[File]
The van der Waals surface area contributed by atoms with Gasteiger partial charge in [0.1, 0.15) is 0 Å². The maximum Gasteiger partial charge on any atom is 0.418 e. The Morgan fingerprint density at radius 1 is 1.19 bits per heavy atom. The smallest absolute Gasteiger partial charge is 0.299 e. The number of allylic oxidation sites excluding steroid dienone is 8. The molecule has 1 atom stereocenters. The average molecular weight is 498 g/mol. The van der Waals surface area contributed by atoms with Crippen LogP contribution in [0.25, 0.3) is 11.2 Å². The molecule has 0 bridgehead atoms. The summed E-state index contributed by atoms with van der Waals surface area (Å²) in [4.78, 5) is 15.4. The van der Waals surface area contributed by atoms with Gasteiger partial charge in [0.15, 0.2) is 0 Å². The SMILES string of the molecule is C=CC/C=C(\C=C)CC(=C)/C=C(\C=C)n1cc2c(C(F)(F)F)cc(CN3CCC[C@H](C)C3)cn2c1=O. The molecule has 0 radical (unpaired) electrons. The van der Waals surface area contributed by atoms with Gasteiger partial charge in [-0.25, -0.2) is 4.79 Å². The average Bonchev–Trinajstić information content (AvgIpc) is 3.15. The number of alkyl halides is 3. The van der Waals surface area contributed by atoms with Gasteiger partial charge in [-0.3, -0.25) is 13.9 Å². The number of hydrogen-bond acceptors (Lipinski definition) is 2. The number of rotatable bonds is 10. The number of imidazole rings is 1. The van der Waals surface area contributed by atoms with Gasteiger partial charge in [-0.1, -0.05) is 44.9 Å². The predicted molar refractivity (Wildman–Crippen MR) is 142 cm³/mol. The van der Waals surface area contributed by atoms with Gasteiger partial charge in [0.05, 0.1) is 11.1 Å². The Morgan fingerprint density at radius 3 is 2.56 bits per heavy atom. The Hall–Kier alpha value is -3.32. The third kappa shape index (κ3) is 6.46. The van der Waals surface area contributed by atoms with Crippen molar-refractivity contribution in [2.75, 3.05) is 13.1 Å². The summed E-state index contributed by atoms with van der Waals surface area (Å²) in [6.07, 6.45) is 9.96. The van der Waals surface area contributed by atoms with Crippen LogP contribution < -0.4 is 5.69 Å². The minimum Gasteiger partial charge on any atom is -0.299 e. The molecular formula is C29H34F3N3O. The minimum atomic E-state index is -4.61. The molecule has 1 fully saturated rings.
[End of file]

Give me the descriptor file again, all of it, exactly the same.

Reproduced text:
The van der Waals surface area contributed by atoms with Gasteiger partial charge in [0.1, 0.15) is 0 Å². The maximum Gasteiger partial charge on any atom is 0.418 e. The Morgan fingerprint density at radius 1 is 1.19 bits per heavy atom. The smallest absolute Gasteiger partial charge is 0.299 e. The number of allylic oxidation sites excluding steroid dienone is 8. The molecule has 1 atom stereocenters. The average molecular weight is 498 g/mol. The van der Waals surface area contributed by atoms with Crippen LogP contribution in [0.25, 0.3) is 11.2 Å². The molecule has 0 bridgehead atoms. The summed E-state index contributed by atoms with van der Waals surface area (Å²) in [4.78, 5) is 15.4. The van der Waals surface area contributed by atoms with Gasteiger partial charge in [0.15, 0.2) is 0 Å². The SMILES string of the molecule is C=CC/C=C(\C=C)CC(=C)/C=C(\C=C)n1cc2c(C(F)(F)F)cc(CN3CCC[C@H](C)C3)cn2c1=O. The molecule has 0 radical (unpaired) electrons. The van der Waals surface area contributed by atoms with Gasteiger partial charge in [-0.25, -0.2) is 4.79 Å². The average Bonchev–Trinajstić information content (AvgIpc) is 3.15. The number of alkyl halides is 3. The van der Waals surface area contributed by atoms with Gasteiger partial charge in [-0.3, -0.25) is 13.9 Å². The number of hydrogen-bond acceptors (Lipinski definition) is 2. The number of rotatable bonds is 10. The number of imidazole rings is 1. The van der Waals surface area contributed by atoms with Gasteiger partial charge in [-0.1, -0.05) is 44.9 Å². The predicted molar refractivity (Wildman–Crippen MR) is 142 cm³/mol. The van der Waals surface area contributed by atoms with Gasteiger partial charge in [0.05, 0.1) is 11.1 Å². The Morgan fingerprint density at radius 3 is 2.56 bits per heavy atom. The Hall–Kier alpha value is -3.32. The third kappa shape index (κ3) is 6.46. The van der Waals surface area contributed by atoms with Crippen molar-refractivity contribution in [2.75, 3.05) is 13.1 Å². The summed E-state index contributed by atoms with van der Waals surface area (Å²) in [6.07, 6.45) is 9.96. The van der Waals surface area contributed by atoms with Crippen LogP contribution < -0.4 is 5.69 Å². The minimum Gasteiger partial charge on any atom is -0.299 e. The molecular formula is C29H34F3N3O. The minimum atomic E-state index is -4.61. The molecule has 1 fully saturated rings.